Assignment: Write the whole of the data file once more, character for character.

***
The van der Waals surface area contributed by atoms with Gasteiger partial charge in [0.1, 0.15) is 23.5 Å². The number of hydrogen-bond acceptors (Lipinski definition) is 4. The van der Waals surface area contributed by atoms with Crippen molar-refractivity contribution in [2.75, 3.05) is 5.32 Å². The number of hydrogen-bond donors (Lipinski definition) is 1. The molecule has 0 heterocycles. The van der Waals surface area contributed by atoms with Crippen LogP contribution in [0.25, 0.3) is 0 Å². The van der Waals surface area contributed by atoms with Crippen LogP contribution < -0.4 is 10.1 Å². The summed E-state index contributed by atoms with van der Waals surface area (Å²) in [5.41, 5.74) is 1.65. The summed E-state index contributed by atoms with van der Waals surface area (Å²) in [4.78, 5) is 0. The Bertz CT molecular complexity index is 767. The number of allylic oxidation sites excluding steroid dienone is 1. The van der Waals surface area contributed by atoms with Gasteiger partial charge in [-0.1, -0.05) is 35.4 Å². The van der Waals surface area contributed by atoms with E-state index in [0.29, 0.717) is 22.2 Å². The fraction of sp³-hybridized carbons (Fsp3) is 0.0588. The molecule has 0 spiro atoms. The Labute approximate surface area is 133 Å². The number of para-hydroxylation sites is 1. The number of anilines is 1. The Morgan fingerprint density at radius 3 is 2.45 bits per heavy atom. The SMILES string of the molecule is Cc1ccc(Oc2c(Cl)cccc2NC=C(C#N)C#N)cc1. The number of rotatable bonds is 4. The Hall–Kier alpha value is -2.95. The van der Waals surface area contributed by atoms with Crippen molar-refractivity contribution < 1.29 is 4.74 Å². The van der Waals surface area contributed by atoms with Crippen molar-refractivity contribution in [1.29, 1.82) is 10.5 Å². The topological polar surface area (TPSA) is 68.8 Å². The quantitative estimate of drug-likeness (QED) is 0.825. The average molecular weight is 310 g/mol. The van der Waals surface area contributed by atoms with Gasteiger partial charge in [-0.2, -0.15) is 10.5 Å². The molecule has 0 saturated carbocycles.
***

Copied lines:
The van der Waals surface area contributed by atoms with Gasteiger partial charge in [0.1, 0.15) is 23.5 Å². The number of hydrogen-bond acceptors (Lipinski definition) is 4. The van der Waals surface area contributed by atoms with Crippen molar-refractivity contribution in [2.75, 3.05) is 5.32 Å². The number of hydrogen-bond donors (Lipinski definition) is 1. The molecule has 0 heterocycles. The van der Waals surface area contributed by atoms with Crippen LogP contribution in [0.25, 0.3) is 0 Å². The van der Waals surface area contributed by atoms with Crippen LogP contribution < -0.4 is 10.1 Å². The summed E-state index contributed by atoms with van der Waals surface area (Å²) in [5.41, 5.74) is 1.65. The summed E-state index contributed by atoms with van der Waals surface area (Å²) in [4.78, 5) is 0. The Bertz CT molecular complexity index is 767. The number of allylic oxidation sites excluding steroid dienone is 1. The van der Waals surface area contributed by atoms with Gasteiger partial charge in [-0.1, -0.05) is 35.4 Å². The van der Waals surface area contributed by atoms with E-state index in [0.29, 0.717) is 22.2 Å². The fraction of sp³-hybridized carbons (Fsp3) is 0.0588. The molecule has 0 spiro atoms. The Labute approximate surface area is 133 Å². The number of para-hydroxylation sites is 1. The number of anilines is 1. The Morgan fingerprint density at radius 3 is 2.45 bits per heavy atom. The SMILES string of the molecule is Cc1ccc(Oc2c(Cl)cccc2NC=C(C#N)C#N)cc1. The number of rotatable bonds is 4. The Hall–Kier alpha value is -2.95. The van der Waals surface area contributed by atoms with Crippen molar-refractivity contribution < 1.29 is 4.74 Å². The van der Waals surface area contributed by atoms with Crippen molar-refractivity contribution in [1.29, 1.82) is 10.5 Å². The topological polar surface area (TPSA) is 68.8 Å². The quantitative estimate of drug-likeness (QED) is 0.825. The average molecular weight is 310 g/mol. The van der Waals surface area contributed by atoms with Gasteiger partial charge in [-0.2, -0.15) is 10.5 Å². The molecule has 0 saturated carbocycles.